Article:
Recorded message: https://youtu.be/9rj3BFVwgtA
“He called a child and put him in the midst of them. So, he said: “I assure you that unless you change and become like children, you will not enter the kingdom of heaven. Therefore, the one who humbles himself like this child will be the greatest in the kingdom of heaven.” Mattityahu 18:2-4.
We read in our portion the following: “And Yitro, (cohen) priest of Midian, Moses’ father-in-law, heard all that God had done for Moses and for Israel his people, and how the Eternal had brought Israel out of Egypt” Vayishma Yitro cohen Midyan Choten Moshe et kol-asher asah Elohim le-Moshe ule-Yisra’el amo: ki-hotsi Adonai et-Yisra’el mi mitzrayim . וַ וַיִּשְׁמַע יִתְרוֹ כֹהֵן מִדְיָן, חֹתֵן מֹשֶׁה, אֵת כָּל-אֲשֶׁר עָשָׂה אֱלֹהִים לְמֹשֶׁה, וּלְיִשְׂרָאֵל עַמּוֹ: כִּי-הוֹצִיא יְהוָה אֶת-יִשְׂרָאֵל, מִמִּצְרָיִם (Shemot 18:1).
Let’s take a pause here: previously in Shemot 4:18, Yitro is introduced by the name of Yeter: it says: “And Moshe went and returned to Yeter (Yitro), his father-in-law,” יֵּלֶךְ מֹשֶׁה וַיָּשָׁב אֶל-יֶתֶר חֹתְנוֹ “ Vayelech Moshe vayashav el-Yeter chotno”. Was his name Yeter? Is there now an error in the Torah where he is called Yitro instead of Yeter? Well, the secret according to many Torah scholars is that it changed with the use of an active verb: “Vayishma”, (actively listening to obey). Changing his name from Yeter (“increase, augment”) יֶתֶר to Yitro יִתְרוֹ (“overflow or excellence”) caused a renewal within his internal being, The difference between the two names in Hebrew is that the letter “Vav” was added taken from Divine Name Yud-Hey-Vav-Hey יהוה and according to Rashi from this moment on, he was also known as Chovav, because he loved the Torah. At the end we see how a man who believed in superior forces was transformed upon hearing the stories of how God had manifested himself to Moshe, Israel and the entire world, and thus he decided to start believing that there is only one force, one God, a single power: the Bore Olam.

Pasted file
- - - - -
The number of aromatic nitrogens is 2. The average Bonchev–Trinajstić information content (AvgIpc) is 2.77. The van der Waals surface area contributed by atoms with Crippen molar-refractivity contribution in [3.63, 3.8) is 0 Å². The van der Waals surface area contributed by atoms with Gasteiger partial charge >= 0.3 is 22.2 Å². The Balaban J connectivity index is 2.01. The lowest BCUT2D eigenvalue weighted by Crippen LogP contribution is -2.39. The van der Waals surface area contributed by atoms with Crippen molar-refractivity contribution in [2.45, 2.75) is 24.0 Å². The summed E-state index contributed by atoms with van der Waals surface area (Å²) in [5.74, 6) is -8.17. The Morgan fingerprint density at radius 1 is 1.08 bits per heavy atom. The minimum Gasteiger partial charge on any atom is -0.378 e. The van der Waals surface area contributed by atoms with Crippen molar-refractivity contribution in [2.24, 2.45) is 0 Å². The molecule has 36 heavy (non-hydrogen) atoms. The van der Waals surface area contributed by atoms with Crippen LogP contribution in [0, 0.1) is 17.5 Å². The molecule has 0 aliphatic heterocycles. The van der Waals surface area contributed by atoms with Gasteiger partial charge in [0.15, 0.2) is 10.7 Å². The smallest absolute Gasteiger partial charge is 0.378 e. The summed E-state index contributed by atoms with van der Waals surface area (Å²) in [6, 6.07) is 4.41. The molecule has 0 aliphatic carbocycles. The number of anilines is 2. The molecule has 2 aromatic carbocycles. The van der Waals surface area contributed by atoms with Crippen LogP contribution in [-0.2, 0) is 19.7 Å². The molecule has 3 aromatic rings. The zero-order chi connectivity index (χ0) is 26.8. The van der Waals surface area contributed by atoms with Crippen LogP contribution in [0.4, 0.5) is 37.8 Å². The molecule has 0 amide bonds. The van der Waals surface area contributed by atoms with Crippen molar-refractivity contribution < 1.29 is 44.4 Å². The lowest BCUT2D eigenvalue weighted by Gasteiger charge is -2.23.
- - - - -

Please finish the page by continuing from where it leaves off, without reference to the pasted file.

I loved how Rabbi Adi Cangado depicted the change that Yeter underwent to become Yitro – the difference is the letter Vav, a Yud that goes down to earth, implying a “subtle” conversion because what is a vav, added to his name Yitro? Says the Rabbi, “The vav is a Yud referring to the intellectual, the abstract; how it goes down to earth symbolizes the arrival of human thought to real, practical conclusions that serve to improve their behavior and sanctify life. This down-to-earth transformation is a daily attitude.” This attitude of listening – opening the senses, in this case, the ear – implies humility, and in this portion at least, what I have continually seen is that much humility is required; that is how gratitude can be manifested, even for whatever good things happen to those around us; unity and emunah (faith) are also manifested.
Yitro’s merit is that many heard what God had done for Israel upon their departure from Egypt, but only he listened, only he reacted and abandoned his beliefs as a pagan priest to join Israel on the border of Sinai.
Today’s call continues; God speaks to us in many ways, but unfortunately as Job 33:14 says, “God speaks to us over and over again, although we do not perceive it.” But why are we unable to perceive it? There seems to be a connection to our Haftarah in Isaiah when he says: “And He said: ‘Go, and tell this people: you do indeed hear, but you do not understand, and you do indeed see, but you do not perceive. Make the heart of this people insensitive; dull their ears and shut their eyes, lest they see with their eyes, hear with their ears, and understand with their heart, and return and be healed.”
Elie Wiesel once said “The opposite of love is not hate, it is indifference. The opposite of beauty is not ugliness, it is indifference. In turn, the opposite of faith is not heresy, it is indifference”. Exactly, to be indifferent to the voice of God is to hear but pretend not to understand. Whoever is indifferent cannot perceive his world, cannot be grateful, cannot realize that God exists. Today the indifference in this material world is incredible, for example, I remember when I was little and we went for a walk, one of the things I enjoyed the most was seeing the landscape, houses, people, animals, etc. on the road. It was an experience. Today, young people going for a walk with their eyes glued to their phones, and when you ask: did you see that animal or did you see the scenery, nobody noticed because they were engrossed in their “apps” or their “streaming”. The same with God; He continually calls us. Are we like Yitro? Do we perceive His voice?